He faced allegations of throwing, before his action was cleared due to natural hyperextension of the elbow. He has, however, been found repeatedly guilty of throwing tantrums, due to unnatural hyperextension of the ego.
Occasionally, amidst the controversies, injuries, bans, strops, drops, comebacks and court cases, there have been outbreaks of cricket. Against England in late 2005, Shoaib was a controlled, mature, focused match-winner, seeming to presage a vintage autumn to a turbulent career – since then, he has taken just 17 wickets at 34 in seven Tests. And tested positive for nandrolone, hit a team-mate with a bat, and faced a legal action from the chairman of his own country’s cricket board, amongst other escapades. He does not drink in Last Chance Saloon. He lives in it, has repainted it in his favourite colours, and is about to buy out the management and rename it after himself.
As Irving Berlin once said, “There’s no business like Shoaib business.”
10. Steve Harmison (England)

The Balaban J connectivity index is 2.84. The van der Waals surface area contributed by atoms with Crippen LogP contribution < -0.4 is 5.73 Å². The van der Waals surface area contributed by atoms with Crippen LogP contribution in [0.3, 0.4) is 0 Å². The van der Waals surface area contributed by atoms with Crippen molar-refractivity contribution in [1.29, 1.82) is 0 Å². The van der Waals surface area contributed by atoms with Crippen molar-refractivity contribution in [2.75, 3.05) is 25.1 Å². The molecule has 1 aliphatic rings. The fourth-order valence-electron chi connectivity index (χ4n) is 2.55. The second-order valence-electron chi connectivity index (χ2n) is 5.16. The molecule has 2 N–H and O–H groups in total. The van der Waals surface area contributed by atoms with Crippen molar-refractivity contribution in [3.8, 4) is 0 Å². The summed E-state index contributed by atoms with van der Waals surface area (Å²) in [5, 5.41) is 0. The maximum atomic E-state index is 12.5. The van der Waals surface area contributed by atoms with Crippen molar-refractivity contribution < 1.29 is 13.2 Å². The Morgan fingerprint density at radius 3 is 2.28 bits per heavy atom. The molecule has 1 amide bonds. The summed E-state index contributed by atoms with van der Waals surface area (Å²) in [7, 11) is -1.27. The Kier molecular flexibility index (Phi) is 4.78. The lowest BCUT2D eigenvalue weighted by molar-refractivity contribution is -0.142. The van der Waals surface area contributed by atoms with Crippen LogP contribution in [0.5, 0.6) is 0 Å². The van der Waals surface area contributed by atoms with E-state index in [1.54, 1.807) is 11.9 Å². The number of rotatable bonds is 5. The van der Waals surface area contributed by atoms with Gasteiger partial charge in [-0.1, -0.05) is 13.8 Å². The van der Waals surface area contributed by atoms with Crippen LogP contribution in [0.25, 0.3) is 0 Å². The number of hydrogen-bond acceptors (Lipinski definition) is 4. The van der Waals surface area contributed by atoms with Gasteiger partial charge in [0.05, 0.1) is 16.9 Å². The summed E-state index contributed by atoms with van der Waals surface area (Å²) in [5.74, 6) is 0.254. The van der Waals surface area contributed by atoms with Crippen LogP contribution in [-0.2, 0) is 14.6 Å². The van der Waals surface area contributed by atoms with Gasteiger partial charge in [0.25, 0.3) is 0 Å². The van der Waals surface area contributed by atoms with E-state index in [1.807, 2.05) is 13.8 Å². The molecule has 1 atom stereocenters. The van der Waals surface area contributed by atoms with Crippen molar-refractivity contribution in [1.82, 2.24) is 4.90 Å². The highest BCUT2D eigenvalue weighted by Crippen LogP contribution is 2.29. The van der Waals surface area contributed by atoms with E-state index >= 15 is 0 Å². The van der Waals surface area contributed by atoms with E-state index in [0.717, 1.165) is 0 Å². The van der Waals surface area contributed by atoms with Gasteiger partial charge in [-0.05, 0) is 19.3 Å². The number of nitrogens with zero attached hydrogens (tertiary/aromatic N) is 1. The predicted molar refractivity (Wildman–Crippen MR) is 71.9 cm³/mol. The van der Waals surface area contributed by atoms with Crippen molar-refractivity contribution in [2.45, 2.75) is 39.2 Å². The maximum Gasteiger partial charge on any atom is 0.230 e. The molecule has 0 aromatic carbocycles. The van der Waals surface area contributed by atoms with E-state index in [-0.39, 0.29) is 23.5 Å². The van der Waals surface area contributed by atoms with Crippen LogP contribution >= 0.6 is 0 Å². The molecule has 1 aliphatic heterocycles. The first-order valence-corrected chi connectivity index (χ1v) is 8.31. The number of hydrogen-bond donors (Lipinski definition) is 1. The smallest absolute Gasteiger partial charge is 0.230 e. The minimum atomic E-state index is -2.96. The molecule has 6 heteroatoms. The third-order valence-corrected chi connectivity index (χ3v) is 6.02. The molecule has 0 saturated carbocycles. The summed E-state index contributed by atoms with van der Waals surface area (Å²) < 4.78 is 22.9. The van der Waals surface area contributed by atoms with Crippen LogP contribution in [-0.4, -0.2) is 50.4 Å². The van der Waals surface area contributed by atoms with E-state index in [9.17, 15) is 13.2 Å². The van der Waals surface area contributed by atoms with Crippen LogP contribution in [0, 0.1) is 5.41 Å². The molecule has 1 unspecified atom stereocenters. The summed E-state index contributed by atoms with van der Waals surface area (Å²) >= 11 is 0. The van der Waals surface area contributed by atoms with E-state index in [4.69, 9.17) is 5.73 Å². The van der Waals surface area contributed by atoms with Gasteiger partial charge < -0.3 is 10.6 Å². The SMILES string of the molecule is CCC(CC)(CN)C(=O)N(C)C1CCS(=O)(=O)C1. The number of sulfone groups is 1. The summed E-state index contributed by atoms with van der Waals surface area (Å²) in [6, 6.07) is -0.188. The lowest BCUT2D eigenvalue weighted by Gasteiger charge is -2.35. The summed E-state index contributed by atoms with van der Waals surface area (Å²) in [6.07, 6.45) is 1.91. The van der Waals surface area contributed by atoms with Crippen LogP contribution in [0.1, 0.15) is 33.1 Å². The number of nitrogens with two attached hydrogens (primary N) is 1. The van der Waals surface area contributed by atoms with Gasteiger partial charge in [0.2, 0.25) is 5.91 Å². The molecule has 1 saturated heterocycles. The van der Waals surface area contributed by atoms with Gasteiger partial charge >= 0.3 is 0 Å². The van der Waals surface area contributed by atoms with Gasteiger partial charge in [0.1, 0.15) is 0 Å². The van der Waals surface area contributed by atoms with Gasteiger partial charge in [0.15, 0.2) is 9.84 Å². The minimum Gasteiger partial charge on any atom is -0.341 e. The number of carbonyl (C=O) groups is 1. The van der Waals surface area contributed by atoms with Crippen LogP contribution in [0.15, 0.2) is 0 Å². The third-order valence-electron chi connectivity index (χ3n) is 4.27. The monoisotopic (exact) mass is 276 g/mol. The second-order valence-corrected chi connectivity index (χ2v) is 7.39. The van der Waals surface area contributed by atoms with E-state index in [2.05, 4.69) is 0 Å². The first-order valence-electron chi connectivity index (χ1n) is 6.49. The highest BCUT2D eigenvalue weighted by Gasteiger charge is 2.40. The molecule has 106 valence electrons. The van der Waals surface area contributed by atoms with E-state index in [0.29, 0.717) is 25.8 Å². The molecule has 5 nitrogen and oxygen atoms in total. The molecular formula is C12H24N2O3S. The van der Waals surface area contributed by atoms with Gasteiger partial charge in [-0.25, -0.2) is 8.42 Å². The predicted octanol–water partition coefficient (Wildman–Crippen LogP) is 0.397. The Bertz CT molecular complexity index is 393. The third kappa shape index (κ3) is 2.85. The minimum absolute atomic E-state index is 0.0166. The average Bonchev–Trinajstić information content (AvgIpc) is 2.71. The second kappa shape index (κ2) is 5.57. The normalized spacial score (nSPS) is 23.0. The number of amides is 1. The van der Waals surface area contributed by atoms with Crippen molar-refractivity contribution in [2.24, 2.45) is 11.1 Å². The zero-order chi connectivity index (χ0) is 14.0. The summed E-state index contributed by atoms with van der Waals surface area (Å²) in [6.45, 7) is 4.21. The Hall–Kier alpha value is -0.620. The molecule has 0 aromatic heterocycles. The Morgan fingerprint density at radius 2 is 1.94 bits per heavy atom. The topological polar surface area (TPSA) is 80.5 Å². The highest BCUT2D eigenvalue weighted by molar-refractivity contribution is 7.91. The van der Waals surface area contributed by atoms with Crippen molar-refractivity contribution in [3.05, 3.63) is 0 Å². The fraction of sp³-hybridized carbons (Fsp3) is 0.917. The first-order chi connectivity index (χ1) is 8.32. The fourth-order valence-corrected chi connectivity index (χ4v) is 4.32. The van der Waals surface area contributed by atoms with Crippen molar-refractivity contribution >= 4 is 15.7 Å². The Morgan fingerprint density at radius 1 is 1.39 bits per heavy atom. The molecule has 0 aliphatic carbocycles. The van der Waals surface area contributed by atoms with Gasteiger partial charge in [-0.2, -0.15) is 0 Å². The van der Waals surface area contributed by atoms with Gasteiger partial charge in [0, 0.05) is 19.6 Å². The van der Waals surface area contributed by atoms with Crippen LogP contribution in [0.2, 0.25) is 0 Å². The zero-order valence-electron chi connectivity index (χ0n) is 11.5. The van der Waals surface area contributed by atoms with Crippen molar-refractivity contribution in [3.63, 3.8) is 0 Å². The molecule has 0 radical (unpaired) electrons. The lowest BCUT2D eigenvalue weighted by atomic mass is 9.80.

It is often said that England never know which Steve Harmison will turn up – the one who almost took Langer’s, Hayden’s and Ponting’s heads off on the first Ashes morning of 2005, or the one who almost took second slip’s kneecaps off with his first ball of the 2006-07 rematch with a delivery that challenged humanity’s assumptions about the laws of physics? Or the one who nibbles it about in the low-80s mph, trying to keep an end tight until Collingwood comes on to try to force a breakthrough?
Statistically, the Durham Dilemma’s career divides up into three distinct phases – not very good (28 wickets at 39 in his first 10½ Tests), very good (146 at 25 from his breakthrough second innings at the Oval in 2003 to his last triumph against a terrified Pakistan at a bouncy Old Trafford in 2006), and not very good again (47 at 46 in 18 Tests since then).
But even in his good phase, the wrong Harmison would pop up with alarming regularity (especially in South Africa in 2004-05), and in the midst of his struggles, there have been moments when he has looked a skull-shuddering world-beater once more (notably at the Oval last year). As the England selectors gaze lovingly at the fading, sepia-tinted photographs of the Australian captain dripping blood, and of a Jamaica scoreboard emblazoned with the figures 7 for 12, will they give this difficult marriage one last go?
11. Stuart MacGill (Australia)
This team has to have a front-line leg-spinner – until Warne spoilt the reputation of leggies by being persistently brilliant for almost his entire 15-year career, wrist-spinners had unpredictability written into their contracts. MacGill seemed like a throwback leggie, veering between unplayable and flayable, mixing genius with garbage like a drunken Einstein.